Ananya Birla, Founder & CEO, CuroCarte, talks to Neeta Nair about her new venture, business, life and challenges
She is 22, ambitious, composed and has the word ‘Conquer’ tattooed across her arm. Ananya Birla, the daughter of industrialist Kumar Mangalam Birla, carries a heavy surname but isn’t bogged down by its weight. In fact, she juggles two business ventures of her own. She started Svatantra, a microfinance institution to help rural entrepreneurs, in 2013, and recently set foot into the world of e-commerce, connecting high profile customers with premium home accessories and décor items curated from across the world through CuroCarte. Here are excerpts from the conversation with IMPACT:
Q] Your ventures, Svatantra and CuroCarte, target people from two extreme ends of society. Did you plan it that way, to be able to touch both ends of the spectrum?
I honestly didn’t plan that out, it just happened to be that way. I feel very strongly about both the ventures, because each idea is capable of having an impact in its own way. I genuinely focus on the vision that each company has; in fact, I am very passionate about start-ups. Also, as a human being, I feel I have a larger purpose which I want to take forward and these two business ideas fit very well with that.
Q] What is CuroCarte and how differently are you going to market it?
CuroCarte is an e-commerce platform which will bring inaccessible aesthetically appealing products from all around the world to the people in India and to a global audience. It’s a B2C primarily, but has a B2B line as well. We have got a huge digital marketing plan in place in addition to outdoor marketing and are also focusing on adverts. Eventually, we would like to tap Television too.
Q] You have a board in your office which says ‘e’ in e-commerce doesn’t stand for ‘easy’, yet you added to the challenge by entering the market at a time when it is witnessing stagnation. Why?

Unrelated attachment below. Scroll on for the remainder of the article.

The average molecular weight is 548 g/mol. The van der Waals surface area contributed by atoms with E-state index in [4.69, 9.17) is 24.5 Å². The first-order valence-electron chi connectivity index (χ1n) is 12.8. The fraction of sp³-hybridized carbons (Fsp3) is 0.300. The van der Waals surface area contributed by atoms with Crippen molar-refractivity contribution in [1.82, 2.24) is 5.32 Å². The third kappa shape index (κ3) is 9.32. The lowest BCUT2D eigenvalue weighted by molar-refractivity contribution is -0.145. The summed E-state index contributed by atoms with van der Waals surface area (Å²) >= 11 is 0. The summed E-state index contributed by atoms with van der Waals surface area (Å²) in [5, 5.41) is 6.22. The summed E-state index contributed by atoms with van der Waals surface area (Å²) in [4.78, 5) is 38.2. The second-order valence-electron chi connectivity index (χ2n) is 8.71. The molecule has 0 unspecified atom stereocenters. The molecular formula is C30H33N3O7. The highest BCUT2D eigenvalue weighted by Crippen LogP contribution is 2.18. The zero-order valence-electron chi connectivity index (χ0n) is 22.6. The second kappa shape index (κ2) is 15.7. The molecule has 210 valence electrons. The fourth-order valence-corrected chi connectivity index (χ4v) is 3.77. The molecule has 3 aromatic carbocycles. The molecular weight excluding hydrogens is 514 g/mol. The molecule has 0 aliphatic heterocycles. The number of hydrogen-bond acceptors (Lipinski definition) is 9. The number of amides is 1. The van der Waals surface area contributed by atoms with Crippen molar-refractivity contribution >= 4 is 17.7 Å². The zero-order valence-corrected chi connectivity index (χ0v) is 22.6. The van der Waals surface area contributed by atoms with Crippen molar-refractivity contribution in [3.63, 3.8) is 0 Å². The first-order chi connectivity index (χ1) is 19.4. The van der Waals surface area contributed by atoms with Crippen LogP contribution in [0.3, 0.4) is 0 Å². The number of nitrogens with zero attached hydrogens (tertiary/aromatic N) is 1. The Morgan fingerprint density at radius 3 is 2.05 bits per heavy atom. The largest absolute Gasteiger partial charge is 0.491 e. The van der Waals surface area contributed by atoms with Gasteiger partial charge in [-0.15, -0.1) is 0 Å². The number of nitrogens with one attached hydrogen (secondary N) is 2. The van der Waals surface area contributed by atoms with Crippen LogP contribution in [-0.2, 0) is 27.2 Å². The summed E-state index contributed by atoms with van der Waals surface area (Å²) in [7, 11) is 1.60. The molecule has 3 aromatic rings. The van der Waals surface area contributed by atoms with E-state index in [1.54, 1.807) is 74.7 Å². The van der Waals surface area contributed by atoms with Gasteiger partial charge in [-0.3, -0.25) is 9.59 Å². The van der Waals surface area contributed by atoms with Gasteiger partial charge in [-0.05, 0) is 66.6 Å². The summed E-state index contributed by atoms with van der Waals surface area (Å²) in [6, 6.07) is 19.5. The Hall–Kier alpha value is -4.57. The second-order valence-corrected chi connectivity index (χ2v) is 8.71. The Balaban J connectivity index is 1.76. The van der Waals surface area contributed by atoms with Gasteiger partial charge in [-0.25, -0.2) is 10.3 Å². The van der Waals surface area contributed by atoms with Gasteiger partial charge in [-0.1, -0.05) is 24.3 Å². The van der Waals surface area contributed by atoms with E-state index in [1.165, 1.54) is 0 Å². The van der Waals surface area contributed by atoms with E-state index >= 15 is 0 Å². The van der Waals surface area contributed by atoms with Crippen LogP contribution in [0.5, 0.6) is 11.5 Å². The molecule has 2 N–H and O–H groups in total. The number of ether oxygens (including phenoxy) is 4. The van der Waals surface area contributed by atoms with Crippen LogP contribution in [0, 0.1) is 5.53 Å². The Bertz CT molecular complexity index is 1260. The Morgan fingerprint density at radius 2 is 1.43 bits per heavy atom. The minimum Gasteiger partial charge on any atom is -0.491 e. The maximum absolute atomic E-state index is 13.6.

Yes, it is true, but we are doing things very differently by following an inventory-based model and having a B2B line. Also, our platform is not restricted to India; it is global. We are not typically following the marketplace model, we are not just aggregators but have our own label. We are different. All that and many more things that we plan to do, will hopefully set us apart and change the dynamics as well.
Q] Tell us about your very first business venture…
Few people know about this… I was 16 when I started my first venture. It was called ‘Piper’, where we were using Raspberry Pi, a micro computer invented in Cambridge, to put together a laptop for young children. It’s not like it didn’t work out, the team was trying to move to Silicon Valley and I took a conscious decision to stay back in India because I wanted to do various other things. Later, when I turned 17, I started Svatantra.
Q] Does coming from a powerful family make it easier for you to deal with setbacks?
The way I think of it is that I am a daughter, a sister and a friend like any other individual who has started a business. Obviously, I feel very blessed to have such genuine people around me who understand and support me in everything I do and give me so much love. I do have a legacy which makes me feel blessed, privileged and proud in a good way. Hopefully, I will be able to do justice to my parents, my family, my team and my best friends.
Q] Your father is a very successful businessman who took over the reins of the Birla conglomerate at a very young age. Is there family pressure on you to succeed?
No, I don’t think so. Everyone goes through pressure of different sorts, like getting a student loan for doing an MBA. You have to accept it and move forward. My parents have brought me up in a way that I follow my dream, my passion and with the philosophy ‘Try your best and leave the rest to God’. When you have that attitude, to let go after a point and detach yourself, things get much easier.